Grit Blogs > Show Me the Good Life

Old Sewing Machines: Working Treasures

JudyAnyone who sews, whether a prolific seamstress, or someone who needs a sewing machine for mending a torn seam or hemming a pair of pants now and then knows the value of having a sewing machine that will make a great seam without causing you to pull your hair out just to get it to stitch!

Through the years I've come to realize what a treasure the old sewing machines are. My very favorite machine is the Singer 301. Singer-Sewing-MachineProbably the most popular of collectible sewing machines is the Singer Featherweight. Singer-Featherweight

Both the Featherweight and the 301 are fantastic machines, and in my biased opinion, two of the best machines ever made. The 301 weighs approximately 16 pounds vs. the 11 pound Featherweight. The 301 is gear driven vs. the Featherweight being belt driven.  The feed dogs can be dropped on the 301 for free motion quilting, whereas the Featherweight feed dogs cannot be dropped. Both can come in a convenient carrying case, though the 301 machines were often sold with a cabinet instead of a carrying case. Both only do a straight stitch, though there is an attachment for the 301 that allows it to make a few decorative type stitches.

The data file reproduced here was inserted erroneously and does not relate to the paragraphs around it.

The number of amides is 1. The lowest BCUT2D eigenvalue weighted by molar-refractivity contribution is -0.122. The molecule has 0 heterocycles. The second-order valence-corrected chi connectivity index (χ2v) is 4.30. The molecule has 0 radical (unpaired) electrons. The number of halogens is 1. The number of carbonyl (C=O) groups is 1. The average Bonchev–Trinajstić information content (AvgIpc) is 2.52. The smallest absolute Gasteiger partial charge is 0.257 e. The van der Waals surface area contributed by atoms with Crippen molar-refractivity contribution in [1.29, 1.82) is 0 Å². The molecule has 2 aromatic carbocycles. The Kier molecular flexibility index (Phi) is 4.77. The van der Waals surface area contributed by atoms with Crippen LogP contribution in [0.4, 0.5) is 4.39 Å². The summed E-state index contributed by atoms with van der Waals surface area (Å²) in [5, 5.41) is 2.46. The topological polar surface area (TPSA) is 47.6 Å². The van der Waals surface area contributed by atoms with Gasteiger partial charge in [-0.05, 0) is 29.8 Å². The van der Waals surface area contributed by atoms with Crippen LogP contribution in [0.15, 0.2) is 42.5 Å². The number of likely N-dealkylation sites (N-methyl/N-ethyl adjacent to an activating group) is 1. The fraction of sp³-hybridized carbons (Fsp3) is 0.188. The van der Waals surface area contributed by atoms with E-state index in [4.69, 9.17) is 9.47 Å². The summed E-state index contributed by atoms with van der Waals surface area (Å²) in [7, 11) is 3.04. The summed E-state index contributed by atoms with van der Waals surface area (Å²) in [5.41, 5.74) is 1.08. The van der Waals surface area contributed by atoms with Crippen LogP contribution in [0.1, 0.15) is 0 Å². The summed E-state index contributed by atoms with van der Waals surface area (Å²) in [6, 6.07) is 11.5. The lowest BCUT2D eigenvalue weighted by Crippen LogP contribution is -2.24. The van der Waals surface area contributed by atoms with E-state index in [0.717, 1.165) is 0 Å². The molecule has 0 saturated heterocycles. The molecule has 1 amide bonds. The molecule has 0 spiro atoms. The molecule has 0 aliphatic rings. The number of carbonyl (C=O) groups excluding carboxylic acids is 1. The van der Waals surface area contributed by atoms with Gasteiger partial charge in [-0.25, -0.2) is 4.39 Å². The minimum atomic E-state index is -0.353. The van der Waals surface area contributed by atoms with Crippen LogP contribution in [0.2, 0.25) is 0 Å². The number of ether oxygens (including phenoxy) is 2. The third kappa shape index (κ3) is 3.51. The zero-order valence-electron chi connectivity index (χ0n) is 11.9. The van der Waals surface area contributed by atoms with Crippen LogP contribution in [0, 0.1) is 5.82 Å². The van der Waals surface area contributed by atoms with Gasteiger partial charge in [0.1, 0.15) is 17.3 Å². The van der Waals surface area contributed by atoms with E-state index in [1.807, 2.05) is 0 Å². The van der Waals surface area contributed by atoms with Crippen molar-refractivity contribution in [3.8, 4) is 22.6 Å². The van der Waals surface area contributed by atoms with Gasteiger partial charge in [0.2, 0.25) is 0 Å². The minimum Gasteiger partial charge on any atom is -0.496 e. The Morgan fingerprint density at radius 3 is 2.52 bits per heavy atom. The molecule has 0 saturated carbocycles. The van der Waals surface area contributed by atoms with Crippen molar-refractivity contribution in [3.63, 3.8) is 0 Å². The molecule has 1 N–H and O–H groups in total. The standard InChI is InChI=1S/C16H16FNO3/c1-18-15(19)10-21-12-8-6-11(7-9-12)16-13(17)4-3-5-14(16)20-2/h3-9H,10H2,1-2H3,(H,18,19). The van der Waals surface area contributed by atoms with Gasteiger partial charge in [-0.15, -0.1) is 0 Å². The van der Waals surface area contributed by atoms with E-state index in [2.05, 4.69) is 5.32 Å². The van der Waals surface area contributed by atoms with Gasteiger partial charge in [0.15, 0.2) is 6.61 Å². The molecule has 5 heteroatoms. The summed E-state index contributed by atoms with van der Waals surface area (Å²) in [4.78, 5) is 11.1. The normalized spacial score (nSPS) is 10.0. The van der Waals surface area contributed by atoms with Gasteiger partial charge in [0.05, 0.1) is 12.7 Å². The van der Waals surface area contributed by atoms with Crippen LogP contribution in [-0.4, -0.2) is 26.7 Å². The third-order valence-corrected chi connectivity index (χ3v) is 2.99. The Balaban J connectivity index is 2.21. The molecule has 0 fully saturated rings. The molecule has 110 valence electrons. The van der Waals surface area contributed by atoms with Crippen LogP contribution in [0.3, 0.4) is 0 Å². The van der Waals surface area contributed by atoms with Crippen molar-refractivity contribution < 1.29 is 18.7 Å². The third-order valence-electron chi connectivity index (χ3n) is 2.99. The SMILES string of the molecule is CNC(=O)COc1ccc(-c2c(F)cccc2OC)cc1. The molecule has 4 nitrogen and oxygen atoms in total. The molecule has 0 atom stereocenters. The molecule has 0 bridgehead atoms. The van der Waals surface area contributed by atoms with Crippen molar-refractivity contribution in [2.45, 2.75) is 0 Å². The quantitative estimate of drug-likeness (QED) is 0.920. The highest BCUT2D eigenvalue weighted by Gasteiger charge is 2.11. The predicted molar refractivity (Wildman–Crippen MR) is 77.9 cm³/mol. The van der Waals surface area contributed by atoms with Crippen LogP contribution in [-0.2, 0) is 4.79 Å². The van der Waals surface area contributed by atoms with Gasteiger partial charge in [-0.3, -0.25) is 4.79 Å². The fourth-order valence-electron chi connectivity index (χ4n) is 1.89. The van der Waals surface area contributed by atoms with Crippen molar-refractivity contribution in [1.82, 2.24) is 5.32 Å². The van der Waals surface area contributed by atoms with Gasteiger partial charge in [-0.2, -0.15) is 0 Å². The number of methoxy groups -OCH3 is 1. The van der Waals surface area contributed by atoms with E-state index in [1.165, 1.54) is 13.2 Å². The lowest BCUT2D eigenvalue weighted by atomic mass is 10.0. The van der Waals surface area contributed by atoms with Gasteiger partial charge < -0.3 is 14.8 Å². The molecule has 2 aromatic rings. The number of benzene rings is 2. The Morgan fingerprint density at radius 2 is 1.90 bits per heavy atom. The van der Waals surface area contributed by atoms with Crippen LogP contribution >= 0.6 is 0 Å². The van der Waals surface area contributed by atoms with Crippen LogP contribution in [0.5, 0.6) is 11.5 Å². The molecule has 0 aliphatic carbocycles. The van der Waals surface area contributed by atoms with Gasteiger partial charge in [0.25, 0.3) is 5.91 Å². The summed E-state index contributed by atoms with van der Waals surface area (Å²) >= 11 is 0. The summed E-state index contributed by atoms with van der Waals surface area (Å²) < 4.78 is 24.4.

Almost all of my sewing is done on the 301. The stitch quality is always perfect! There's nothing that can go wrong with either a 301 or a Featherweight that my husband cannot fix, and he is not a sewing machine repairman!

Due to the Featherweight being in such high demand as a collectible, they're often very expensive. In our area, the 301 machines are more readily available for a reasonable price. I've seen them from $30 to $150.

And, if you're a serious lover of sewing machines, you want to be on the lookout for a treadle machine. I have this White model that works great. I don't use it but my grandma had a Singer treadle and she taught me to sew on that old treadle. If ever we're without power for an extended amount of time, you can bet this machine will be sewing up a storm! Treadle

When you find yourself in the market for a sewing machine, the new ones are shiny and make lots of stitches you may never use, and the cost of new machines may cause you to do a double take.  Don't overlook an older model machine, especially those made in the 50s.  They're definitely worth having.

robyn swaim
3/11/2013 5:17:47 PM

Did you ever find a manual for your 301?


hazel carter
1/18/2013 9:47:19 PM